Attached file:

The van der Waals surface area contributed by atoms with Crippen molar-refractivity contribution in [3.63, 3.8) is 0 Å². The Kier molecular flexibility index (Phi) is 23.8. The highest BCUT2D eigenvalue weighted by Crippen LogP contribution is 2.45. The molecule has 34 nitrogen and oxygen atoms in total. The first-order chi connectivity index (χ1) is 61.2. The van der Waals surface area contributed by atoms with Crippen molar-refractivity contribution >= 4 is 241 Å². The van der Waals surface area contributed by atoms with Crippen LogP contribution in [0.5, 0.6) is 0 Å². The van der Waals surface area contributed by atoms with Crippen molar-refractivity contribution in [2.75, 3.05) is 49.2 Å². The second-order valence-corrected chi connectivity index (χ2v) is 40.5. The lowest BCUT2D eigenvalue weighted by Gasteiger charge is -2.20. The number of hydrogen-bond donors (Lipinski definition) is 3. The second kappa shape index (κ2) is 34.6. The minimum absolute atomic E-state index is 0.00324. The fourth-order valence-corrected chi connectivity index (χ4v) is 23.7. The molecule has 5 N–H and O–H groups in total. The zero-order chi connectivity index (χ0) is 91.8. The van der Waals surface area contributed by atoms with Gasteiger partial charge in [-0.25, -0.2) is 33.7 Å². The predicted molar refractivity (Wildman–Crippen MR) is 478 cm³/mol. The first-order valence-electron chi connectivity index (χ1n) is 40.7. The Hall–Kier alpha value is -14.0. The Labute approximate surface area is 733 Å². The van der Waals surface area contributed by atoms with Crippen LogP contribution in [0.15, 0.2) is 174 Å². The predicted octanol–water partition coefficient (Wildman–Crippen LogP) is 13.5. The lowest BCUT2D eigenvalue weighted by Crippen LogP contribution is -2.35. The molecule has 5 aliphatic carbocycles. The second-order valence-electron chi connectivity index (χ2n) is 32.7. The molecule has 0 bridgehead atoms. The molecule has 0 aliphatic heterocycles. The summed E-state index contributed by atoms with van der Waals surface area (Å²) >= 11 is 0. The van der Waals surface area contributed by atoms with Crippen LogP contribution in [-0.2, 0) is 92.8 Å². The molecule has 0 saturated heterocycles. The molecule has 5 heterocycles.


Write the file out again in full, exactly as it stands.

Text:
The van der Waals surface area contributed by atoms with Crippen molar-refractivity contribution in [3.63, 3.8) is 0 Å². The Kier molecular flexibility index (Phi) is 23.8. The highest BCUT2D eigenvalue weighted by Crippen LogP contribution is 2.45. The molecule has 34 nitrogen and oxygen atoms in total. The first-order chi connectivity index (χ1) is 61.2. The van der Waals surface area contributed by atoms with Crippen molar-refractivity contribution >= 4 is 241 Å². The van der Waals surface area contributed by atoms with Crippen LogP contribution in [0.5, 0.6) is 0 Å². The van der Waals surface area contributed by atoms with Crippen molar-refractivity contribution in [2.75, 3.05) is 49.2 Å². The second-order valence-corrected chi connectivity index (χ2v) is 40.5. The lowest BCUT2D eigenvalue weighted by Gasteiger charge is -2.20. The number of hydrogen-bond donors (Lipinski definition) is 3. The second kappa shape index (κ2) is 34.6. The minimum absolute atomic E-state index is 0.00324. The fourth-order valence-corrected chi connectivity index (χ4v) is 23.7. The molecule has 5 N–H and O–H groups in total. The zero-order chi connectivity index (χ0) is 91.8. The van der Waals surface area contributed by atoms with Gasteiger partial charge in [-0.25, -0.2) is 33.7 Å². The predicted molar refractivity (Wildman–Crippen MR) is 478 cm³/mol. The first-order valence-electron chi connectivity index (χ1n) is 40.7. The Hall–Kier alpha value is -14.0. The Labute approximate surface area is 733 Å². The van der Waals surface area contributed by atoms with Crippen LogP contribution in [0.15, 0.2) is 174 Å². The predicted octanol–water partition coefficient (Wildman–Crippen LogP) is 13.5. The lowest BCUT2D eigenvalue weighted by Crippen LogP contribution is -2.35. The molecule has 5 aliphatic carbocycles. The second-order valence-electron chi connectivity index (χ2n) is 32.7. The molecule has 0 bridgehead atoms. The molecule has 0 aliphatic heterocycles. The summed E-state index contributed by atoms with van der Waals surface area (Å²) >= 11 is 0. The van der Waals surface area contributed by atoms with Crippen LogP contribution in [-0.2, 0) is 92.8 Å². The molecule has 0 saturated heterocycles. The molecule has 5 heterocycles.